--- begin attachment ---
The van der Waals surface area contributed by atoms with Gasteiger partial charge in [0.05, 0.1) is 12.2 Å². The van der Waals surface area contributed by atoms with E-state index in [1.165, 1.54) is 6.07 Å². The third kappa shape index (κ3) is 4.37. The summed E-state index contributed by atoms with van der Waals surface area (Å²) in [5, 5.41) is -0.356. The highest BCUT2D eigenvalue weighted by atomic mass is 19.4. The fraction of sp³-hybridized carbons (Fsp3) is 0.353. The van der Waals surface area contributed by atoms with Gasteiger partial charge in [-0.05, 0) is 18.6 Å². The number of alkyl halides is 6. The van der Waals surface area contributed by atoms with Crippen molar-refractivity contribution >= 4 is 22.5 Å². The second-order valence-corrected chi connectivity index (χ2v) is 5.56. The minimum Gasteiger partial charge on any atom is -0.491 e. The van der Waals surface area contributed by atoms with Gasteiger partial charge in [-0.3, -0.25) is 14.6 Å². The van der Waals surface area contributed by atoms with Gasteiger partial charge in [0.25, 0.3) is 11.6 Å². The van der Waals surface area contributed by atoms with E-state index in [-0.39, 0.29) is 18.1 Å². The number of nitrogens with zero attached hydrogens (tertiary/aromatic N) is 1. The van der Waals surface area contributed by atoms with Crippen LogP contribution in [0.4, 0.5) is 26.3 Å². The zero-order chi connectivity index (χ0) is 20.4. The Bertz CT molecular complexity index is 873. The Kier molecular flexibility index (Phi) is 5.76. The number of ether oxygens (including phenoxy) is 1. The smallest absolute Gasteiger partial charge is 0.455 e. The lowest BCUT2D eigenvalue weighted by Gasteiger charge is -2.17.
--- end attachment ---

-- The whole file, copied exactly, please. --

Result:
The van der Waals surface area contributed by atoms with Gasteiger partial charge in [0.05, 0.1) is 12.2 Å². The van der Waals surface area contributed by atoms with E-state index in [1.165, 1.54) is 6.07 Å². The third kappa shape index (κ3) is 4.37. The summed E-state index contributed by atoms with van der Waals surface area (Å²) in [5, 5.41) is -0.356. The highest BCUT2D eigenvalue weighted by atomic mass is 19.4. The fraction of sp³-hybridized carbons (Fsp3) is 0.353. The van der Waals surface area contributed by atoms with Gasteiger partial charge in [-0.05, 0) is 18.6 Å². The number of alkyl halides is 6. The van der Waals surface area contributed by atoms with Crippen molar-refractivity contribution >= 4 is 22.5 Å². The second-order valence-corrected chi connectivity index (χ2v) is 5.56. The minimum Gasteiger partial charge on any atom is -0.491 e. The van der Waals surface area contributed by atoms with Gasteiger partial charge in [-0.3, -0.25) is 14.6 Å². The van der Waals surface area contributed by atoms with Gasteiger partial charge in [0.25, 0.3) is 11.6 Å². The van der Waals surface area contributed by atoms with E-state index in [-0.39, 0.29) is 18.1 Å². The number of nitrogens with zero attached hydrogens (tertiary/aromatic N) is 1. The van der Waals surface area contributed by atoms with Crippen LogP contribution in [0.4, 0.5) is 26.3 Å². The zero-order chi connectivity index (χ0) is 20.4. The Bertz CT molecular complexity index is 873. The Kier molecular flexibility index (Phi) is 5.76. The number of ether oxygens (including phenoxy) is 1. The smallest absolute Gasteiger partial charge is 0.455 e. The lowest BCUT2D eigenvalue weighted by Gasteiger charge is -2.17.